Last Wednesday afternoon, after the Federal Reserves fifth rate cut of the year, Countrywide Home Loans national call center experienced a 400% jump in consumer inquiries, the company said.
Though the CNBC-fueled drama of monetary policy in action may inspire some borrowers to refinance a loan or fast-track a purchase, mortgage rates actually hit a low almost two months ago and have been rising steadily since. In fact, experts say the Feds moves appear to have little direct impact on mortgage rates, or maybe none.
Looking back at the last 10 rate cuts by the Federal Reserve, mortgage rates were higher four weeks later 60% of the time, according data compiled by HSH Associates, a mortgage research and publishing company in Butler, N.J.
In reality, the Fed is still playing catch-up to where the market has been, said HSH vice president Keith Gumbinger. Unless we get into a period of very significant economic weakness, we have passed the low-water mark for mortgage rates.
When the Fed cut rates on March 20, mortgage rates had fallen to around 7.07%. They rose to 7.33% by the next cut, on April 18, and to 7.43% by last weeks move.
Mortgage rates are much more in tune with the bond market, experts said, and the incremental increases are an inevitable byproduct of the forward-looking nature of bonds, which are predicting an improving economy.
That Fed cuts should be very positive for the mortgage market seems intuitively obvious, said Mark Zandi, chief economist at Economy.com, but it does not work that way.
Its almost counterintuitive, because as the Fed eases aggressively, the bond market begins to anticipate a much better economy, and therefore long-term yields start to rise and take fixed mortgage rates with them, he said.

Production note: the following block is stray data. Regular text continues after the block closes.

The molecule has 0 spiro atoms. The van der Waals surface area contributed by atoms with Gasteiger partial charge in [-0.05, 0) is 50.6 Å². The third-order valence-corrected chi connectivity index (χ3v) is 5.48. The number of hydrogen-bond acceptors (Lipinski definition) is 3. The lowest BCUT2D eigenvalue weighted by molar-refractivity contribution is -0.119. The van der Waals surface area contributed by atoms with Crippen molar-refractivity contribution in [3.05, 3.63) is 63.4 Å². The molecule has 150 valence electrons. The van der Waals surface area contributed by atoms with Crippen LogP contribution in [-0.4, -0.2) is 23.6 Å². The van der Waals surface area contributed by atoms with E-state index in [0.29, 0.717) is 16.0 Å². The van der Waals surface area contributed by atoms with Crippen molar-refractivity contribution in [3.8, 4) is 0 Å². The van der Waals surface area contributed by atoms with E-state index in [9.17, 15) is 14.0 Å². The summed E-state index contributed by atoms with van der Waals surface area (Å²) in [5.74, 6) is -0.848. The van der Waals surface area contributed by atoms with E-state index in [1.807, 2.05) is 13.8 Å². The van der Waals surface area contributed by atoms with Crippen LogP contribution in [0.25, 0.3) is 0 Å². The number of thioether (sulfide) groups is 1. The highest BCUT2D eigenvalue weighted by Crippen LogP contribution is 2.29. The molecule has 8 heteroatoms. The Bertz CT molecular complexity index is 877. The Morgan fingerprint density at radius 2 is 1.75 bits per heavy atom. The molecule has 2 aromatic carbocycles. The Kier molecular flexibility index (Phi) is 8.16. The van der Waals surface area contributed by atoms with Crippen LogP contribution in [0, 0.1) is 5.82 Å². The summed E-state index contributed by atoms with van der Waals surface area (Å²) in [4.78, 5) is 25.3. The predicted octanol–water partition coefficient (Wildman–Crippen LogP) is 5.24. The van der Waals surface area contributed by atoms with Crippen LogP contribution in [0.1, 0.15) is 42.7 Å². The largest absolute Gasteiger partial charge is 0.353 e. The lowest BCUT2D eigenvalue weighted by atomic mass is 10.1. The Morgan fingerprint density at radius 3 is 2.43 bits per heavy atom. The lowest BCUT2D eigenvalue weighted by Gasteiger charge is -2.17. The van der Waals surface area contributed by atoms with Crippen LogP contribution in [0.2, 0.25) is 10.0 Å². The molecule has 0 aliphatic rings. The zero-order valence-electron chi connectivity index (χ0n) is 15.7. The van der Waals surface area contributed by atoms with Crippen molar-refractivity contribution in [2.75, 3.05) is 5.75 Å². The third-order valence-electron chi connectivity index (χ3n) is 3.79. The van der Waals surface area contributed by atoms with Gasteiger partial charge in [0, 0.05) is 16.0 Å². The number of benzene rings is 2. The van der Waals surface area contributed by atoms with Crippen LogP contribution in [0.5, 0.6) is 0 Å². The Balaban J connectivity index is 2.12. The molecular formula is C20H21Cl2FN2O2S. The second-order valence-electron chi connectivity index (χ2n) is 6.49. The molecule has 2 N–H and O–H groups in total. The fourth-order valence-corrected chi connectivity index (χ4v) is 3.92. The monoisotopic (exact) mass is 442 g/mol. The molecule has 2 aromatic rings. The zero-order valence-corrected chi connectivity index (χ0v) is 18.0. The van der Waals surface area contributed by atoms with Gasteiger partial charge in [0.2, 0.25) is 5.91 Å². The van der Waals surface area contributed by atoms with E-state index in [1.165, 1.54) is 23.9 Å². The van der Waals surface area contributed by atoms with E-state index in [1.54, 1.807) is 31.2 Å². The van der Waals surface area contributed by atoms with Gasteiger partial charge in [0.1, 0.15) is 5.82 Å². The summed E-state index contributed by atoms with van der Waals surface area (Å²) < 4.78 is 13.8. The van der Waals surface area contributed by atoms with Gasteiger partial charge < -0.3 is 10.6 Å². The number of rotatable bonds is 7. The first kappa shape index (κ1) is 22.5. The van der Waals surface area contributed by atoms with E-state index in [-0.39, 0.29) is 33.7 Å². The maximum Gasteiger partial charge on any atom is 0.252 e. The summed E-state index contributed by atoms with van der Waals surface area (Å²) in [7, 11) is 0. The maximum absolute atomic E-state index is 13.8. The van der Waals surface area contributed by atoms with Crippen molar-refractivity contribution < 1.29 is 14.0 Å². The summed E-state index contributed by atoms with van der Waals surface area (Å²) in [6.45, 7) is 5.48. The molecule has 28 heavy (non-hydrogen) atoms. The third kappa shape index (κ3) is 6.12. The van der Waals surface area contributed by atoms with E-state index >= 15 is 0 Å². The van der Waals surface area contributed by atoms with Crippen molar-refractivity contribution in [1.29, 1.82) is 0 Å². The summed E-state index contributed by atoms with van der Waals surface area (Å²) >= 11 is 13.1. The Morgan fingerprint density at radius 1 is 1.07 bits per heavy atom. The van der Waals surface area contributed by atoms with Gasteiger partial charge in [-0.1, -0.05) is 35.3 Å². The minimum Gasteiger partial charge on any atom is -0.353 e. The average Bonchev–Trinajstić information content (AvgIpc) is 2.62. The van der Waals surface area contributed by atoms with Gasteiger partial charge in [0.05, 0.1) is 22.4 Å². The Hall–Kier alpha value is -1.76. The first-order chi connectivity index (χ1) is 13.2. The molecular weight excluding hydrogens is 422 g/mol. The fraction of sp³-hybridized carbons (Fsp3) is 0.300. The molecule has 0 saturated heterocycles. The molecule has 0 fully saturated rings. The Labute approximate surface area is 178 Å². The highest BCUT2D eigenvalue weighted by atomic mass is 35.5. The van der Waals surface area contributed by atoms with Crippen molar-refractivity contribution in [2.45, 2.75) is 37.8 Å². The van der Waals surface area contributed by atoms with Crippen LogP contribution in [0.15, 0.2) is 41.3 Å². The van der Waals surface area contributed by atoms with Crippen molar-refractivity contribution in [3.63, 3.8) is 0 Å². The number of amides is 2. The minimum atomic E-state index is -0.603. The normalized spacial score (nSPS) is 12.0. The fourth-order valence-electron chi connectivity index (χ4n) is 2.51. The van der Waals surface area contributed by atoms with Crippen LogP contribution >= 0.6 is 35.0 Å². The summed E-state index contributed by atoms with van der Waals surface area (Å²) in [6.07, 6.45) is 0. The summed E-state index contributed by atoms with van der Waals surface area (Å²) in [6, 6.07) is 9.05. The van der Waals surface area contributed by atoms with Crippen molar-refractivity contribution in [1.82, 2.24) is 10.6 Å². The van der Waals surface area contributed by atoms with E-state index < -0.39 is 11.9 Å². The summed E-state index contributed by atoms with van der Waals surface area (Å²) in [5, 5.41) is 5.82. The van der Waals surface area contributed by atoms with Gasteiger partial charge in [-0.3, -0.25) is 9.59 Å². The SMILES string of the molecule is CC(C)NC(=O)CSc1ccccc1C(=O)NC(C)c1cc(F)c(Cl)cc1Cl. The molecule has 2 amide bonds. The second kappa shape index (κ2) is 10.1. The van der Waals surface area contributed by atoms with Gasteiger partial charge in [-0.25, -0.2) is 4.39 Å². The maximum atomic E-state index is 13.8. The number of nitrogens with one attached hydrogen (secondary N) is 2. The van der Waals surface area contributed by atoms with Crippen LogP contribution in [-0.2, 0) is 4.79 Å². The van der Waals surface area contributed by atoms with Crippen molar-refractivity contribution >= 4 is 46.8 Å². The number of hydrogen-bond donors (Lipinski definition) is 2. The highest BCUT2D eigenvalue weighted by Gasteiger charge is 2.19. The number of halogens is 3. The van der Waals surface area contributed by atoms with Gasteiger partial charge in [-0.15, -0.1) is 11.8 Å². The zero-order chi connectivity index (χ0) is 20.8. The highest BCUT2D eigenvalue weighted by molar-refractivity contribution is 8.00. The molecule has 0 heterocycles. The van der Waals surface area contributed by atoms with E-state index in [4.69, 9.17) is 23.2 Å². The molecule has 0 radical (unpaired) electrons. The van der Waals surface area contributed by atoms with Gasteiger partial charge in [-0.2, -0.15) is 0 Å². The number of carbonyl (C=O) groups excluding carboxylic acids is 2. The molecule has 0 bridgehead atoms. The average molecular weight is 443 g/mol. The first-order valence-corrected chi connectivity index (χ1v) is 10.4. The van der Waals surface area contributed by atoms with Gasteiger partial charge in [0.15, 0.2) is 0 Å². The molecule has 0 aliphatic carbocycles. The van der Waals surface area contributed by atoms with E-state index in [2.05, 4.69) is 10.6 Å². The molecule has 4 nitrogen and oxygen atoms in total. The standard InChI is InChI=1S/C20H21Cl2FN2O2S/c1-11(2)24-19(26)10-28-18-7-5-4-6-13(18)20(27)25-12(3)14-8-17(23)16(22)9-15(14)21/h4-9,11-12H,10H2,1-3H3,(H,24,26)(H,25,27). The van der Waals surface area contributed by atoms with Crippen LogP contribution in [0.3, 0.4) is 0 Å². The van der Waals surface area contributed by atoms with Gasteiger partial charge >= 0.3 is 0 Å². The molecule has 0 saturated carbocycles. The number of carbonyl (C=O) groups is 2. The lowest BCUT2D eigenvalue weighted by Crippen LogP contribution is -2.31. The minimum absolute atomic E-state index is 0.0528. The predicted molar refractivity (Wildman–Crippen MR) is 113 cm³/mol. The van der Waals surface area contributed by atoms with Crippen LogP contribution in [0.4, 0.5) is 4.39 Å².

Mr. Gumbinger agreed, saying that he expects the economy to improve, an opinion reflected in the yield curve of the 10-year Treasury bond, the benchmark that most closely reflects and predicts mortgage rates. And with the economy slowly but surely getting better, he said, interest rates should rise slightly.
For the second half of the year, most experts agreed that mortgage rates will rise to the 7.5% area, which may cool a four-month heat wave in the refinance market.
After rising to more than 52% of applications for the week that ended May 4, according to the Mortgage Bankers Association, the stream of refinance requests has flattened out and dipped slightly to around 47%.
Were closing in on 7.5% soon, Mr. Zandi said. That will knock the wind out of the refi market and may also take some of the steam out of the purchase market for the remainder of this year.
Ultimately, Mr. Zandi said, the Feds goal of a sound, healthy economy will benefit the housing and mortgage markets.
But in the second half of the year, its actually going to work in the other direction. The next six months are probably going to be tougher than the last six.
Adjustable-rate mortgage lenders, such as Washington Mutual, should benefit for the short term as ARMs come back into fashion.
Mr. Gumbinger said he has seen interest in hybrid ARMs pick up in recent weeks. Fixed-rate products have held 90% of the mortgage market, he said, but that may move in favor of ARMs as the year progresses.
ARM rates are tied more closely to what the Federal Reserve Board does with short-term interest rates, Mr. Zandi said, which means they will go lower. Certainly, if youre an ARM lender, this will help, he added.
Bruce Harting, an analyst for Lehman Brothers, said that his firm expects prepayments will peak in the next couple of months or even weeks as mortgage rates gradually rise.
The most surprising aspect of the year so far, he said, has been the strength of the purchase market, which he said he expects to not only continue, but lift up other parts of the sluggish economy.
Consumers will stay stronger than the bears have been expecting, and a key cornerstone will be the strength of the housing market, he said, citing a steady stream of sales, housing starts, and stability in home prices. Consumer sentiment and behavior will remain stable not up a lot but no panic, hitting the brakes on spending and housing.